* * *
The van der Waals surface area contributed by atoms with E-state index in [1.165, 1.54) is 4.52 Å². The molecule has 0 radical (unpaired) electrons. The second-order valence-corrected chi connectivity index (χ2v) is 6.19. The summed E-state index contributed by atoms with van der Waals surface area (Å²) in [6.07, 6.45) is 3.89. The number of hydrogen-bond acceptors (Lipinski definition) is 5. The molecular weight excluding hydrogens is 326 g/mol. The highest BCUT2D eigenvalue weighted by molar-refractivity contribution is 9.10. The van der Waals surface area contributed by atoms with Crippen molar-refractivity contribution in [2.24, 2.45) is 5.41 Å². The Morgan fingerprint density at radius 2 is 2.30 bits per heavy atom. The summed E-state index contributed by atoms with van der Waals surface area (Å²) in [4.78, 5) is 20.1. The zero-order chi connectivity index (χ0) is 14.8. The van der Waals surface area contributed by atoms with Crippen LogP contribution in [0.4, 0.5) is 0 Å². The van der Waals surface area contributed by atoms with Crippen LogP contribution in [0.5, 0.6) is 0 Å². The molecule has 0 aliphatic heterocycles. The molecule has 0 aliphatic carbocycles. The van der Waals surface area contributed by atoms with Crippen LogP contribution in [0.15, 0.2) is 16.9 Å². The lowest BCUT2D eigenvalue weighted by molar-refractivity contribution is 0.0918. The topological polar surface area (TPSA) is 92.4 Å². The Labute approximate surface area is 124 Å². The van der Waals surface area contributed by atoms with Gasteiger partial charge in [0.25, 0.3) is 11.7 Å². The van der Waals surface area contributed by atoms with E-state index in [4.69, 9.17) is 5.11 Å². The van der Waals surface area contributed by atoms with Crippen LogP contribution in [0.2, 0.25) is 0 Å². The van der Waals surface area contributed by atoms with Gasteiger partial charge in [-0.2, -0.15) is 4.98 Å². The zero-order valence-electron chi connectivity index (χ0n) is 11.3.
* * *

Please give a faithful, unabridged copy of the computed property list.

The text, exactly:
The van der Waals surface area contributed by atoms with E-state index in [1.165, 1.54) is 4.52 Å². The molecule has 0 radical (unpaired) electrons. The second-order valence-corrected chi connectivity index (χ2v) is 6.19. The summed E-state index contributed by atoms with van der Waals surface area (Å²) in [6.07, 6.45) is 3.89. The number of hydrogen-bond acceptors (Lipinski definition) is 5. The molecular weight excluding hydrogens is 326 g/mol. The highest BCUT2D eigenvalue weighted by molar-refractivity contribution is 9.10. The van der Waals surface area contributed by atoms with Crippen molar-refractivity contribution in [2.24, 2.45) is 5.41 Å². The Morgan fingerprint density at radius 2 is 2.30 bits per heavy atom. The summed E-state index contributed by atoms with van der Waals surface area (Å²) in [4.78, 5) is 20.1. The zero-order chi connectivity index (χ0) is 14.8. The van der Waals surface area contributed by atoms with Crippen LogP contribution in [0.4, 0.5) is 0 Å². The van der Waals surface area contributed by atoms with Crippen LogP contribution in [0.5, 0.6) is 0 Å². The molecule has 0 aliphatic heterocycles. The molecule has 0 aliphatic carbocycles. The van der Waals surface area contributed by atoms with Crippen LogP contribution in [0.15, 0.2) is 16.9 Å². The lowest BCUT2D eigenvalue weighted by molar-refractivity contribution is 0.0918. The topological polar surface area (TPSA) is 92.4 Å². The Labute approximate surface area is 124 Å². The van der Waals surface area contributed by atoms with Gasteiger partial charge in [0.25, 0.3) is 11.7 Å². The van der Waals surface area contributed by atoms with E-state index in [4.69, 9.17) is 5.11 Å². The van der Waals surface area contributed by atoms with Crippen LogP contribution in [0.2, 0.25) is 0 Å². The van der Waals surface area contributed by atoms with Gasteiger partial charge in [-0.2, -0.15) is 4.98 Å². The zero-order valence-electron chi connectivity index (χ0n) is 11.3.